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The Myth and Reality of German WarfareOperational Thinking from Moltke the Elder to Heusinger$

Gerhard P. Gross

Print publication date: 2016

Print ISBN-13: 9780813168371

Published to Kentucky Scholarship Online: January 2017

DOI: 10.5810/kentucky/9780813168371.001.0001

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(p.395) Index

(p.395) Index

Source:
The Myth and Reality of German Warfare
Publisher:
University Press of Kentucky

Military units are listed at the beginning of the index in numerical and then alphabetical order. Page numbers in italics refer to illustrations and information in their captions. The abbreviation “pl.” in bold refers to maps that appear on color plates at the center of the book.

First Air Fleet (Germany), 195
First Army (German Reich), 83, 100, 104, 324n3
First Army (Prussia), 46–47
First Army (Russia), 102
Panzer Group Two, 217
Second Air Fleet (Germany), 224
Second Army (German Reich), 81, 83, 100, 104
Second Army (Prussia), 46–47
Second Army (Russia), 102
Panzer Group Three, 217
Third Army (German Reich), 81, 100
Third Army (Soviet Union), 346n107
3rd Cavalry Division (Germany), 137
Third Panzer Army (Germany), 237
Fourth Army (Austria-Hungary), 113
Fourth Army (German Reich), 81
Fourth Panzer Army (Germany), 230
Fifth Army (German Reich), 81
Sixth Army (France), 100
Sixth Army (Germany), 81, 221–22, 244
Sixth Army (Japan), 213
VI Army Corps (Germany), 177–78
6th Infantry Division (Germany), 137
Seventh Army (German Reich), 83
VI Air Corps (Germany), 251
Eighth Army (German Reich), 83, 101–3
8th Cavalry Division (German Reich), 327n36
Ninth Army (German Reich), 116
Tenth Army (Germany), 195
Tenth Army (Soviet Union), 346n107
Eleventh Army (German Reich), 113
XI Army Corps (German Reich), 326–27n36
11th Bavarian Infantry Division (Germany), 352n196
Twelfth Army (Germany), 211
Sixteenth Army (Germany), 231
Eighteenth Army (Germany), 205, 207, 251
54th Infantry Division (German Reich), 328n51
147th Infantry Regiment (German Reich), 329n67
Army Group A (Germany), 200, 202, 203
Army Group B (Germany), 202, 298–99
Army Group C (Germany), 202
Army Group Center (Germany), 217, 219, 220, 232, 235, 244, 346n103
Army Group North (Germany), 193, 194–95, 207, 210–11, 217, 218, 219, 251–52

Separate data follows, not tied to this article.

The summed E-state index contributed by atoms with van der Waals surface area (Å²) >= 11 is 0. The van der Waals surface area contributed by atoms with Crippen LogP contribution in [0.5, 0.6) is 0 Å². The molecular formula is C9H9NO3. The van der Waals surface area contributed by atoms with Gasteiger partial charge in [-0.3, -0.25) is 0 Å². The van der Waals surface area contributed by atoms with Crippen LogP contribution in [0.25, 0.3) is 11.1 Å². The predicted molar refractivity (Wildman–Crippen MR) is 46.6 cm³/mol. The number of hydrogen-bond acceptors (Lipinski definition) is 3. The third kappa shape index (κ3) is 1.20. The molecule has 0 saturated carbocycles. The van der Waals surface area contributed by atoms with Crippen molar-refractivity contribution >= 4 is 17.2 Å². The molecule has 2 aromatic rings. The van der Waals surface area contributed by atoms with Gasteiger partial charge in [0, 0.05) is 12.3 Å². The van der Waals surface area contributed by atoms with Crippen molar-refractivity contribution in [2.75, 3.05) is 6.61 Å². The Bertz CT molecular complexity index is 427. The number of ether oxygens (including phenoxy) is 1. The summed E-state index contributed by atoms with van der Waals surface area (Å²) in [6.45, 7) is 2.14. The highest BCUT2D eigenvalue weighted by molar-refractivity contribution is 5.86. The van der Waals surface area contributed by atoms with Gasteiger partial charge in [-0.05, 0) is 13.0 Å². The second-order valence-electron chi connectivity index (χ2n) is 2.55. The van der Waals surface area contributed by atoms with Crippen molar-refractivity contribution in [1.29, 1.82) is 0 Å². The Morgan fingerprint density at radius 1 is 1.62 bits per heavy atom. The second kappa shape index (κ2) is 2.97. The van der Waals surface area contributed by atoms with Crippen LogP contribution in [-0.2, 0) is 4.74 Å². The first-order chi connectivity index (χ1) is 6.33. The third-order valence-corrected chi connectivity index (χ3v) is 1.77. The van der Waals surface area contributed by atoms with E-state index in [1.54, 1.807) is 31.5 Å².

Army Group South (Germany), 193, 194–95, 211, 217–18, 222, 227–30
Army of the Elbe (Prussia), 46–47
absolute war, 42–43, 162, 185, 247–48, 302, 336n106
Adam, Wilhelm, 136
Adenauer, Konrad, 19, 263, 267
Afflerbach, Holger, 325n21
Afghanistan, 223;
Soviet invasion of, 1–2
Africa Corps (Germany), 210, 223
aircraft, 89, 119, 138, 183, 191, 214
air forces, 15, 143, 161, 276
(p.396) air power, 272
air superiority, 254
air support, 236
Allgemeines Truppenamt.See German Troop Office
Alps, 291
American Civil War (1861–1865), 62
annihilation:
battle of, 42, 70–72, 225;
in Blitzkrieg, 214;
definitions, 246–47;
France Campaign (1940) and, 199–200, 202;
in interwar operational doctrine, 150, 151, 152, 153–54, 162–63, 167;
as operational thought element, 87, 295–96;
Operation BARBAROSSA as war of, 246–53, 295;
racial, 206, 259, 353n226;
Red Army strategy of, 273;
in Schlieffen’s operational thinking, 86–87, 95, 96;
Schlieffen vs. Bernhardi, 66–67;
strategy of, 60
anti-Semitism, 247, 252–53, 353n226
antitank weaponry, 232, 298
Antwerp (Belgium), 100
A-Plan, 157
Ardennes, 100, 199
Ardennes Offensive (1944), 231, 236, 244
area defense, 329n69
Aristotle, 43
armored doctrine, 338n146, 339n148
Army Command (Heeresleitung), 140, 142
Army Regulation H.Dv. 100/100 Truppenführung, 3
Army Supreme Command (Oberste Heeresleitung; OHL):
establishment of, 108;
Falkenhayn as chief of, 110–12, 332n10;
Hindenburg/Ludendorff as co-chiefs of, 112–13, 297;
mobile defense and, 297;
operational reserve of, 329n80;
Operations Department I, 134;
patriotic education efforts of, 299;
post-WWI debate over German defeat and, 134, 332n10;
structural leadership deficiencies of, 108, 113–14, 257, 326n33;
WWI command role shifts and, 328n59;
WWI end strategy lacking, 128–29;
WWI two-front war scenario faced by, 101;
WWI Western Front breakthrough and, 119–20, 122–24;
WWI Western Front developments as viewed by, 100
Arras (France), 123
artillery, 88, 110–12, 119, 127–28, 129, 169, 232, 253
attack, 63–65;
in Blitzkrieg, 214;
flank, 292;
in interwar operational doctrine, 166–67, 184, 339n161;
mobile, 133;
as operational thought element, 87, 295–96;
pincer, 192–93, 195, 209, 210, 281;
primacy of, 184;
in Schlieffen’s operational thinking, 87, 95;
speed differences in, 204
attrition, war of:
avoidance of, 99, 191–92, 290–91;
during Franco-Prussian War, 48;
Friedrich I and, 60;
in interwar operational doctrine, 139, 149, 151, 164, 332–33n27;
Moltke Plan and, 110;
offensive operations as solution to, 290–91, 296;
people’s war and, 48–49, 151;
politics and avoidance of, 55;
in post-WWI operational doctrine, 300;
in Schlieffen’s operational thinking, 68, 87, 90, 96, 99, 183;
as strategy, 60–61, 266, 273;
two-front war and, 59, 68;
as unwinnable, 90, 96, 183, 191–92;
WWI as, 119–20, 124, 132, 134, 138, 191–92, 209;
during WWI, 205, 206, 209, 222, 246, 256, 290–91
“Aufgaben der Wehrmacht, Die” (directive;Groener), 158
Aus der Gedankenwerkstatt des (p.397) deutschen Generalstabes (Foerster), 331n8
Austria:
in interwar operational doctrine, 175;
Moltke the Elder deployment planning against (1871–1888), 316n79;
in Schlieffen Plan, 86;
Seven Years’ War (1754–1763), 49
Austria-Hungary:
Dual Alliance with (1879), 19, 51, 79, 80;
German geostrategic position and, 19, 57;
in German operational planning, 324n8;